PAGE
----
But PageRank has an informational bias that leaves AdWords as the commercial links on the SERPs…not going after paid links at all would tilt many organic results toward the commercial space…leaving AdWords ads less appealing to click on.
Who cares about selling paid links and Google penalizing you for doing it. I have sold quite a few myself and I still have Google’s authority in the form of the green bar to- 3. Does Google really know all those links that were bought/sold? I doubt it. So even if this product goes through in the market, who cares?
Fact of the matter to take in to consideration is that MediaWhiz, who ownes TLA, who owns InLinks and ReviewMe Ads and others. They have the strong affiliate and publisher network (not to mention established relationships which Patrick is good at through the industry) to get the press out there for InLinks. You think they didn’t do any deals “off the record” to get the word out? Not to mention that it is a clone of LinkXL.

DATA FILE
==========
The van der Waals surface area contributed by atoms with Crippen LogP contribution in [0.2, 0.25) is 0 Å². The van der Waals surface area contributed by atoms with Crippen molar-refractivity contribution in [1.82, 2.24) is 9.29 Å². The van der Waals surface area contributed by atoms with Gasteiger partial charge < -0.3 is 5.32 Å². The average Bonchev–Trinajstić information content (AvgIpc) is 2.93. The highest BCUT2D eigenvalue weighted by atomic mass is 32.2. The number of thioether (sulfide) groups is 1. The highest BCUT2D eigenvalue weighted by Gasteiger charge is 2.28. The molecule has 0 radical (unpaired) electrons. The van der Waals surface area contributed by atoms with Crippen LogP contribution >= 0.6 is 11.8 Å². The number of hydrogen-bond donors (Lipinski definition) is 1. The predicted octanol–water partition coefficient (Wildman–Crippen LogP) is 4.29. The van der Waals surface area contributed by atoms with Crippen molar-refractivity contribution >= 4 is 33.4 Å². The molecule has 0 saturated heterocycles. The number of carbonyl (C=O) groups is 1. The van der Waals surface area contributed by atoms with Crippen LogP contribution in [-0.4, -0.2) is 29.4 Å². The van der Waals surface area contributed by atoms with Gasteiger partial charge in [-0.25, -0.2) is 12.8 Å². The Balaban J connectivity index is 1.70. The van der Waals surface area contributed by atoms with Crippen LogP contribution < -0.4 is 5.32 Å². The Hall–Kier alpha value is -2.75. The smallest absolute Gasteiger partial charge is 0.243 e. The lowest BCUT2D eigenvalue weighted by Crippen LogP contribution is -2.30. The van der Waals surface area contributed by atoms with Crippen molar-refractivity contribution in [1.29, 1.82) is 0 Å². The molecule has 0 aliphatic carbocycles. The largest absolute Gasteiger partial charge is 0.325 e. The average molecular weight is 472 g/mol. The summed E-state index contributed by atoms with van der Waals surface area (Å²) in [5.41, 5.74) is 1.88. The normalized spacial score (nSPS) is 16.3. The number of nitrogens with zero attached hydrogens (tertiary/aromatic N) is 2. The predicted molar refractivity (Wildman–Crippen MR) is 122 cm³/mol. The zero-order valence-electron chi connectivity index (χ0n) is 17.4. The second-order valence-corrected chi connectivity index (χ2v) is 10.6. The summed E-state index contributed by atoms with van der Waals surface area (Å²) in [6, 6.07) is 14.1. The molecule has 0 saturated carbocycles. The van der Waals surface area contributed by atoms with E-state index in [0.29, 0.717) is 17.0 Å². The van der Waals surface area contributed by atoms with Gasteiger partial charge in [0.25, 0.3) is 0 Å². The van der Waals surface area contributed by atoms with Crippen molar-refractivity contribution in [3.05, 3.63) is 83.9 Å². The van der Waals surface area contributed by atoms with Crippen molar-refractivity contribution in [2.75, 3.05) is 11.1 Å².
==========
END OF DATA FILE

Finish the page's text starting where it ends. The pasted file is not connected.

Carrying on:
We (LinkXL.com) have taken the grassroots approach and let the word spread over the past 2 years and earned a loyal following that continues to grow month after month. Google has kept an eye on us and even made personal visits. Our advertisers or publishers have never been penalized. However, in my opinion they see this as a direct competition with their #1 form of revenue. Remember that they have shareholders to report to.
“You think they didn’t do any deals “off the record” to get the word out? Not to mention that it is a clone of LinkXL.”
Yup, I couldn’t help but notice that techcrunch and seobook etc. didn’t cover LinkXL when you guys launched this. Yea, Aaron and Gavin founded ReviewMe together…but networking be how the world works. But I guess if your business patent goes through than Inlinks will have a fight on its hands with you.
Let’s see how long before Google infiltrates Inlinks. It is against the TOS of InLinks for a search engine company to use their service or sign up for an account, but the big G doesn’t care about such things. They twist what the FTC says and then does things that they can be held liable for like break the TOS of sites. That’s how they roll.